KUALA LUMPUR, July 11 — Quiet has settled over Saturday’s chaos but one image is still making waves on the Internet — the picture of an elderly woman in yellow, drenched in rain and chemical-laced water, walking away from riot police while clutching on to a long-stemmed flower and a near-empty mineral water bottle.
She is Annie Ooi, a 65-year-old retired English teacher who took a
bus from Setapak in the early morning of July 9 to join thousands of
others in Bersih 2.0’s march for free and fair elections. An unknown man
had offered her the flower in the morning and she waved it like a flag
throughout the four-hour march.
Netizens have dubbed her “Aunty Bersih”, and even Malaysia’s “Lady of
Liberty”, for placing her health and safety at risk to join a march the
government had declared illegal.
Pictures of the diminutive Ooi strolling in the war zone that Kuala
Lumpur had turned into are all over the Internet, inviting messages of
awe and wonderment from netizens across the country.
On Facebook, at least three fan pages were set up in dedication to Ooi immediately after the event. One page called “Malaysian Lady of Liberty” attracted 17,176 “likes” as of 9am this morning.
Ooi was one of the few who dared to turn up in yellow to mark the
occasion, despite earlier warnings that those with clothes indicating
support for the outlawed Bersih 2.0 coalition would be arrested.
Speaking to The Malaysian Insider through her daughter over Facebook
chat last night, Ooi confirmed that she had been tear gassed four times
and sprayed with the water cannon once during Saturday’s pandemonium.
She said she was unsure of what time the rally was scheduled to start
or where, but was determined to support its cause by participating in
it even if she had to do it alone.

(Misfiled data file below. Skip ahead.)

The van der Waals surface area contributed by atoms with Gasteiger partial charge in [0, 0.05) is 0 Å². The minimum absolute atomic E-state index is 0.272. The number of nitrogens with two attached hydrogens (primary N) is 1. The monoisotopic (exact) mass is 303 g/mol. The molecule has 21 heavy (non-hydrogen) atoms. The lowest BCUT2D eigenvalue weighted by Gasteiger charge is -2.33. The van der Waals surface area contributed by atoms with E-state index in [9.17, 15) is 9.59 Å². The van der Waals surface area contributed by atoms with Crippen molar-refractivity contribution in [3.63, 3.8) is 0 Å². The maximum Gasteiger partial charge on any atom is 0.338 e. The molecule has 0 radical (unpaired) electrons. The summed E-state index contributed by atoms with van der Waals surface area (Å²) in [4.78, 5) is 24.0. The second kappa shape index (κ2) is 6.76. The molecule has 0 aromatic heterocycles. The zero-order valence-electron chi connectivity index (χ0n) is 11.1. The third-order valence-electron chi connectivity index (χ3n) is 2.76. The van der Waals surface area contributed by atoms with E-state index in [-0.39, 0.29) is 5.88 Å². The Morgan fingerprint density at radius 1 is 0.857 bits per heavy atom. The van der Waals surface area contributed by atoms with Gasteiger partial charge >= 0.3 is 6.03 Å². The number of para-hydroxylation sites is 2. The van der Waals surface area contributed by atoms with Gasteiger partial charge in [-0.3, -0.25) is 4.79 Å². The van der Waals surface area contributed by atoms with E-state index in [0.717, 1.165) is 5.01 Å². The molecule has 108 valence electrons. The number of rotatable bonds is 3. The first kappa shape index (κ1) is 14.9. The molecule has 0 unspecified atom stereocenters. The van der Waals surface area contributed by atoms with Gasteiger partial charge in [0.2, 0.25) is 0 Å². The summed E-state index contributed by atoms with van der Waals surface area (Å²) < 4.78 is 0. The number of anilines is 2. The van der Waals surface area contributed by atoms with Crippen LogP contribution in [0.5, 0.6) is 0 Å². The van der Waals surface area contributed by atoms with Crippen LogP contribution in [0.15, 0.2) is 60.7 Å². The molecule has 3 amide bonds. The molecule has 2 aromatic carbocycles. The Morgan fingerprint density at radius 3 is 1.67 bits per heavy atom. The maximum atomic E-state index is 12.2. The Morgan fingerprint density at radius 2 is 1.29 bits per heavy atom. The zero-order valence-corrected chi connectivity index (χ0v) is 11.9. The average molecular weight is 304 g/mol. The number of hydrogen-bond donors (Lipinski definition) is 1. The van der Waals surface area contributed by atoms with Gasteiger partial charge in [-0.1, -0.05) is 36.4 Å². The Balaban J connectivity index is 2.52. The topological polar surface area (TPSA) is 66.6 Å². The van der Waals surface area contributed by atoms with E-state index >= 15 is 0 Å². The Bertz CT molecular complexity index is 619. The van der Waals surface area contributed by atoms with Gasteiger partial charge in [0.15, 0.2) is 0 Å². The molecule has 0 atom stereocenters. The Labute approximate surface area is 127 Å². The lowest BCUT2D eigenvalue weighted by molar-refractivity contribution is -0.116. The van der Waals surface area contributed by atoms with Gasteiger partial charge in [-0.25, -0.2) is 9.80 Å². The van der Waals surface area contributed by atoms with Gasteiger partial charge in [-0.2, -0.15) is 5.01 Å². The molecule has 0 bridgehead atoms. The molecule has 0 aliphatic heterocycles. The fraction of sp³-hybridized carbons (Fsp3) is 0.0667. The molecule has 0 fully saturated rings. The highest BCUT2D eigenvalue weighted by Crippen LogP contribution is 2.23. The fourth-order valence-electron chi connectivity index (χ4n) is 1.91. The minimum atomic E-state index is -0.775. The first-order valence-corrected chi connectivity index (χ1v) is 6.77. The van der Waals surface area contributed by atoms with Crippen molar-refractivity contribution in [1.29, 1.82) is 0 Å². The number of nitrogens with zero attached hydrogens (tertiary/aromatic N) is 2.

“She took the bus to General Hospital because the roads into town
were blocked,” her daughter related. “She walked to Chow Kit, Maju
Junction, went into the back lane of Little India to pass Masjid Jamek,
avoiding cops, heading to National Mosque but was stopped at Dayabumi.”
There, Ooi was interviewed by one uniformed policeman and four others
in plainclothes. They asked for her IC and recorded her details, then
asked her why she was dressed in yellow. “Why can’t I wear yellow?” she
asked in return.
According to a post by a blogger who claimed to have spoken to Ooi
before the march began, the feisty retiree had asked other protesters
why they did not turn up in yellow as well. “Why do we have to feel so
scared in our own home land . . . and by own countrymen,” she had
A newbie at street protests, Ooi also did not know what to do in the
event that she got gassed, and had not brought anything to protect
herself, her daughter said.
“She wasn’t prepared for any of the attacks,” her daughter said. “She
went without protection; no goggles, no masks, no salt, nothing. It was
horrible . . . the coughing, and didn’t know how to stop the discomfort
and pain. After the second gassing, she was offered salt by someone and
it helped a lot.”
Despite this, eyewitnesses claimed on the internet that Ooi had marched
on determinedly during the protest and despite the chaos, even yelled at
others not to run.
When told to ask her mother if she would dare
to brave another march for the same cause, her daughter said, quoting
Ooi, “Without a doubt”.
“There was a very strong oneness in spirit which she had never felt
before in this country,” added the daughter again quoting Ooi.
“Especially from the younger generation which have their years ahead of
them yet marched on despite the possibility of ruining their lives by
Ooi was among the thousands of protesters who took to the streets of
Kuala Lumpur on Saturday to march in support of Bersih 2.0’s demand for
More than a thousand people were arrested, and chaos broke out at
midday after the police fired tear gas canisters and sprayed water
cannons to break up the crowd.